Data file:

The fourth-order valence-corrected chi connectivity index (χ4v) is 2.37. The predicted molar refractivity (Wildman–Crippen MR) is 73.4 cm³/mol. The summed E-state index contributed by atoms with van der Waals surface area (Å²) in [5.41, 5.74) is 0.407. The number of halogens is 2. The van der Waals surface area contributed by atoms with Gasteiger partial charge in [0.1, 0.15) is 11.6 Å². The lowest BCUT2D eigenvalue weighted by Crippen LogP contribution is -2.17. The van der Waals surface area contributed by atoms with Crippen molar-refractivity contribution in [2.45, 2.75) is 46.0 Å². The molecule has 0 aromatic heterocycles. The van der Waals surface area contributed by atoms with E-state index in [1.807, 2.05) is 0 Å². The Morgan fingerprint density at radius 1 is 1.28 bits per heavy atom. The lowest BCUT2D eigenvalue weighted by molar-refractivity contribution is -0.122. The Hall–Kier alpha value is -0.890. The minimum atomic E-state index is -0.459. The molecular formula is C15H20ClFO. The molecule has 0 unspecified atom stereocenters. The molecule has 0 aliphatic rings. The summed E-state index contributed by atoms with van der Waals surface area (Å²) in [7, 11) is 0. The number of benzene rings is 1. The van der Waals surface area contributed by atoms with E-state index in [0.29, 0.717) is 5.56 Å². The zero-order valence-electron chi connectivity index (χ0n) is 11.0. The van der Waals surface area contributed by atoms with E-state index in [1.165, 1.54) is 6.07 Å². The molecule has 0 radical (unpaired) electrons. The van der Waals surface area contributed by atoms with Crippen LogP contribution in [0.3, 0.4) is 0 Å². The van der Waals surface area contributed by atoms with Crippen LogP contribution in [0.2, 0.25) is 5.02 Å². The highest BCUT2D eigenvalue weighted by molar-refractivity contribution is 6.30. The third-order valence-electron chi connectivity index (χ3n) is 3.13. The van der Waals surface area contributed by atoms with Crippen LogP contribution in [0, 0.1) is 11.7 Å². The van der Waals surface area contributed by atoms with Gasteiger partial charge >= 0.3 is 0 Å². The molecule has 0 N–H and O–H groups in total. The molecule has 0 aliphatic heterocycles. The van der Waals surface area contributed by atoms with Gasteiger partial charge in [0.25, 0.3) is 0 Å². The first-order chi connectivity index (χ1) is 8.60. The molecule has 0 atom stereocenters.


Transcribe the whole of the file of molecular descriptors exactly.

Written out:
The fourth-order valence-corrected chi connectivity index (χ4v) is 2.37. The predicted molar refractivity (Wildman–Crippen MR) is 73.4 cm³/mol. The summed E-state index contributed by atoms with van der Waals surface area (Å²) in [5.41, 5.74) is 0.407. The number of halogens is 2. The van der Waals surface area contributed by atoms with Gasteiger partial charge in [0.1, 0.15) is 11.6 Å². The lowest BCUT2D eigenvalue weighted by Crippen LogP contribution is -2.17. The van der Waals surface area contributed by atoms with Crippen molar-refractivity contribution in [2.45, 2.75) is 46.0 Å². The molecule has 0 aromatic heterocycles. The van der Waals surface area contributed by atoms with E-state index in [1.807, 2.05) is 0 Å². The Morgan fingerprint density at radius 1 is 1.28 bits per heavy atom. The lowest BCUT2D eigenvalue weighted by molar-refractivity contribution is -0.122. The Hall–Kier alpha value is -0.890. The minimum atomic E-state index is -0.459. The molecular formula is C15H20ClFO. The molecule has 0 unspecified atom stereocenters. The molecule has 0 aliphatic rings. The summed E-state index contributed by atoms with van der Waals surface area (Å²) in [7, 11) is 0. The number of benzene rings is 1. The van der Waals surface area contributed by atoms with E-state index in [0.29, 0.717) is 5.56 Å². The zero-order valence-electron chi connectivity index (χ0n) is 11.0. The van der Waals surface area contributed by atoms with E-state index in [1.165, 1.54) is 6.07 Å². The molecule has 0 radical (unpaired) electrons. The van der Waals surface area contributed by atoms with Crippen LogP contribution in [0.3, 0.4) is 0 Å². The van der Waals surface area contributed by atoms with Crippen LogP contribution in [0.2, 0.25) is 5.02 Å². The highest BCUT2D eigenvalue weighted by molar-refractivity contribution is 6.30. The third-order valence-electron chi connectivity index (χ3n) is 3.13. The van der Waals surface area contributed by atoms with Crippen LogP contribution in [0, 0.1) is 11.7 Å². The van der Waals surface area contributed by atoms with Gasteiger partial charge >= 0.3 is 0 Å². The molecule has 0 N–H and O–H groups in total. The molecule has 0 aliphatic heterocycles. The van der Waals surface area contributed by atoms with Gasteiger partial charge in [0.25, 0.3) is 0 Å². The first-order chi connectivity index (χ1) is 8.60. The molecule has 0 atom stereocenters.